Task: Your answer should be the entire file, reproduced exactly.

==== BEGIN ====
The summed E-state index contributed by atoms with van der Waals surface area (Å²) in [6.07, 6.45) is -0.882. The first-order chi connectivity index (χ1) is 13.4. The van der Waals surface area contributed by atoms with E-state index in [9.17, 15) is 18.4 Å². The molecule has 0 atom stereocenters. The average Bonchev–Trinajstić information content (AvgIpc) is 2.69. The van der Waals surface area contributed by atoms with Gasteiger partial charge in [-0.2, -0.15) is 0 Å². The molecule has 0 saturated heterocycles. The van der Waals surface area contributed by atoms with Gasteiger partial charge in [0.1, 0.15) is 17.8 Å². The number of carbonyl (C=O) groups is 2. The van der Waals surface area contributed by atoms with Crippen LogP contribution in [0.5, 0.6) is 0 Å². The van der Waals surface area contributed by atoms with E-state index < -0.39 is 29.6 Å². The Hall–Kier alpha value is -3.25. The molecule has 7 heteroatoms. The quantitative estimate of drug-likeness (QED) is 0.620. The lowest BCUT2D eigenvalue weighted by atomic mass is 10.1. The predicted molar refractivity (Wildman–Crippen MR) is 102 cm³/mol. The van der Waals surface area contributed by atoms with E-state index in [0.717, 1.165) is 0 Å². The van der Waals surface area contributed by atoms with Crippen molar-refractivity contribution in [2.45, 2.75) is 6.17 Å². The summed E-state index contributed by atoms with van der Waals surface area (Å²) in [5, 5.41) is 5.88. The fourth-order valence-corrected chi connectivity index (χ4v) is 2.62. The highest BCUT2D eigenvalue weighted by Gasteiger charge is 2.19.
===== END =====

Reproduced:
The summed E-state index contributed by atoms with van der Waals surface area (Å²) in [6.07, 6.45) is -0.882. The first-order chi connectivity index (χ1) is 13.4. The van der Waals surface area contributed by atoms with E-state index in [9.17, 15) is 18.4 Å². The molecule has 0 atom stereocenters. The average Bonchev–Trinajstić information content (AvgIpc) is 2.69. The van der Waals surface area contributed by atoms with Gasteiger partial charge in [-0.2, -0.15) is 0 Å². The molecule has 0 saturated heterocycles. The van der Waals surface area contributed by atoms with Gasteiger partial charge in [0.1, 0.15) is 17.8 Å². The number of carbonyl (C=O) groups is 2. The van der Waals surface area contributed by atoms with Crippen LogP contribution in [0.5, 0.6) is 0 Å². The van der Waals surface area contributed by atoms with E-state index < -0.39 is 29.6 Å². The Hall–Kier alpha value is -3.25. The molecule has 7 heteroatoms. The quantitative estimate of drug-likeness (QED) is 0.620. The lowest BCUT2D eigenvalue weighted by atomic mass is 10.1. The predicted molar refractivity (Wildman–Crippen MR) is 102 cm³/mol. The van der Waals surface area contributed by atoms with E-state index in [0.717, 1.165) is 0 Å². The van der Waals surface area contributed by atoms with Crippen molar-refractivity contribution in [2.45, 2.75) is 6.17 Å². The summed E-state index contributed by atoms with van der Waals surface area (Å²) in [5, 5.41) is 5.88. The fourth-order valence-corrected chi connectivity index (χ4v) is 2.62. The highest BCUT2D eigenvalue weighted by Gasteiger charge is 2.19.